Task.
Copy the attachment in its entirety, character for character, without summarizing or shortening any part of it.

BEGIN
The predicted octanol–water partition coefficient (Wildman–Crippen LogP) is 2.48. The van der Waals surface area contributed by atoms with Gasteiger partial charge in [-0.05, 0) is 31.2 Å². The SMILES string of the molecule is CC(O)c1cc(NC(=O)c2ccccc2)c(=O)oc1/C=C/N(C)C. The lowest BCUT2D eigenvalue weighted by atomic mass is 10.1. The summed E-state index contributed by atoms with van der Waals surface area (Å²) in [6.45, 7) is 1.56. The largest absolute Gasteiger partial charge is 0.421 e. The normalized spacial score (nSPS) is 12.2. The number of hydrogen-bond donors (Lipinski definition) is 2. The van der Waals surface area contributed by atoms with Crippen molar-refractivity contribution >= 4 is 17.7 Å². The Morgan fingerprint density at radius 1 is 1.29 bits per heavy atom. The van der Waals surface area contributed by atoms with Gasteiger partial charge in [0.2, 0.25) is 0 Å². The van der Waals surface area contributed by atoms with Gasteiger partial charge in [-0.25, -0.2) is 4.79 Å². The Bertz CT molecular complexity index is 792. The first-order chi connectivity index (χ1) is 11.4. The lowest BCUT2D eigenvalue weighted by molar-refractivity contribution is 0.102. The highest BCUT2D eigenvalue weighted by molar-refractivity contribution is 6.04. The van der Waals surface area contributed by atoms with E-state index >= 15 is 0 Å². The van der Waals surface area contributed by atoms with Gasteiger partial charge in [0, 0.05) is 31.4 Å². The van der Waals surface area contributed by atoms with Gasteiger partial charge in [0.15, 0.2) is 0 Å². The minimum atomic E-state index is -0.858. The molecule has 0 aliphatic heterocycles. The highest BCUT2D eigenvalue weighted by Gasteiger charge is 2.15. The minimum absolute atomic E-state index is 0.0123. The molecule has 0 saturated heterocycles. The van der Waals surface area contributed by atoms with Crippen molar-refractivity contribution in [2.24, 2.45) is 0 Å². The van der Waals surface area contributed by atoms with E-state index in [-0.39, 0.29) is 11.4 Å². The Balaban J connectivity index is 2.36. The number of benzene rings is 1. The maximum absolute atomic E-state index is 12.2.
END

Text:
The predicted octanol–water partition coefficient (Wildman–Crippen LogP) is 2.48. The van der Waals surface area contributed by atoms with Gasteiger partial charge in [-0.05, 0) is 31.2 Å². The SMILES string of the molecule is CC(O)c1cc(NC(=O)c2ccccc2)c(=O)oc1/C=C/N(C)C. The lowest BCUT2D eigenvalue weighted by atomic mass is 10.1. The summed E-state index contributed by atoms with van der Waals surface area (Å²) in [6.45, 7) is 1.56. The largest absolute Gasteiger partial charge is 0.421 e. The normalized spacial score (nSPS) is 12.2. The number of hydrogen-bond donors (Lipinski definition) is 2. The van der Waals surface area contributed by atoms with Crippen molar-refractivity contribution >= 4 is 17.7 Å². The Morgan fingerprint density at radius 1 is 1.29 bits per heavy atom. The van der Waals surface area contributed by atoms with Gasteiger partial charge in [0.2, 0.25) is 0 Å². The van der Waals surface area contributed by atoms with Gasteiger partial charge in [-0.25, -0.2) is 4.79 Å². The Bertz CT molecular complexity index is 792. The first-order chi connectivity index (χ1) is 11.4. The lowest BCUT2D eigenvalue weighted by molar-refractivity contribution is 0.102. The highest BCUT2D eigenvalue weighted by molar-refractivity contribution is 6.04. The van der Waals surface area contributed by atoms with E-state index >= 15 is 0 Å². The van der Waals surface area contributed by atoms with Gasteiger partial charge in [0, 0.05) is 31.4 Å². The van der Waals surface area contributed by atoms with Gasteiger partial charge in [0.15, 0.2) is 0 Å². The minimum atomic E-state index is -0.858. The molecule has 0 aliphatic heterocycles. The highest BCUT2D eigenvalue weighted by Gasteiger charge is 2.15. The minimum absolute atomic E-state index is 0.0123. The molecule has 0 saturated heterocycles. The van der Waals surface area contributed by atoms with Crippen molar-refractivity contribution in [2.24, 2.45) is 0 Å². The van der Waals surface area contributed by atoms with E-state index in [-0.39, 0.29) is 11.4 Å². The Balaban J connectivity index is 2.36. The number of benzene rings is 1. The maximum absolute atomic E-state index is 12.2.